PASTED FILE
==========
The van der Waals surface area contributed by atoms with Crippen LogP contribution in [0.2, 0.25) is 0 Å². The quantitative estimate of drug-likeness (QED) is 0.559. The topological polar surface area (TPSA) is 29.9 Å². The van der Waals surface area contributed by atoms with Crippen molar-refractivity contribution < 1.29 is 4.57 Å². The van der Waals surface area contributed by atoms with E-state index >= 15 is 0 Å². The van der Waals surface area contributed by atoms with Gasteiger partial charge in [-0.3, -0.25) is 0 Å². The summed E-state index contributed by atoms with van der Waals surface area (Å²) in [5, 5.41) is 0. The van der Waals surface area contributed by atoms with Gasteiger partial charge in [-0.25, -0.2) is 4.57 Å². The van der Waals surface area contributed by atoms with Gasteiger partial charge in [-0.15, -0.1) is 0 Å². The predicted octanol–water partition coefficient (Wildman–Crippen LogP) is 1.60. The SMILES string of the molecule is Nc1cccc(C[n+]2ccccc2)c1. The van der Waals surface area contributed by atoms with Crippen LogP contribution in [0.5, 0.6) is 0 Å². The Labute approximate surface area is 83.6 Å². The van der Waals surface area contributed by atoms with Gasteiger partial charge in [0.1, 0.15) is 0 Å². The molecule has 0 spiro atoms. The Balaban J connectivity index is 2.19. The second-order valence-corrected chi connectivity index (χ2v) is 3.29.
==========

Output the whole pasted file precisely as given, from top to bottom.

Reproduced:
The van der Waals surface area contributed by atoms with Crippen LogP contribution in [0.2, 0.25) is 0 Å². The quantitative estimate of drug-likeness (QED) is 0.559. The topological polar surface area (TPSA) is 29.9 Å². The van der Waals surface area contributed by atoms with Crippen molar-refractivity contribution < 1.29 is 4.57 Å². The van der Waals surface area contributed by atoms with E-state index >= 15 is 0 Å². The van der Waals surface area contributed by atoms with Gasteiger partial charge in [-0.3, -0.25) is 0 Å². The summed E-state index contributed by atoms with van der Waals surface area (Å²) in [5, 5.41) is 0. The van der Waals surface area contributed by atoms with Gasteiger partial charge in [-0.25, -0.2) is 4.57 Å². The van der Waals surface area contributed by atoms with Gasteiger partial charge in [-0.15, -0.1) is 0 Å². The predicted octanol–water partition coefficient (Wildman–Crippen LogP) is 1.60. The SMILES string of the molecule is Nc1cccc(C[n+]2ccccc2)c1. The van der Waals surface area contributed by atoms with Crippen LogP contribution in [0.5, 0.6) is 0 Å². The Labute approximate surface area is 83.6 Å². The van der Waals surface area contributed by atoms with Gasteiger partial charge in [0.1, 0.15) is 0 Å². The molecule has 0 spiro atoms. The Balaban J connectivity index is 2.19. The second-order valence-corrected chi connectivity index (χ2v) is 3.29.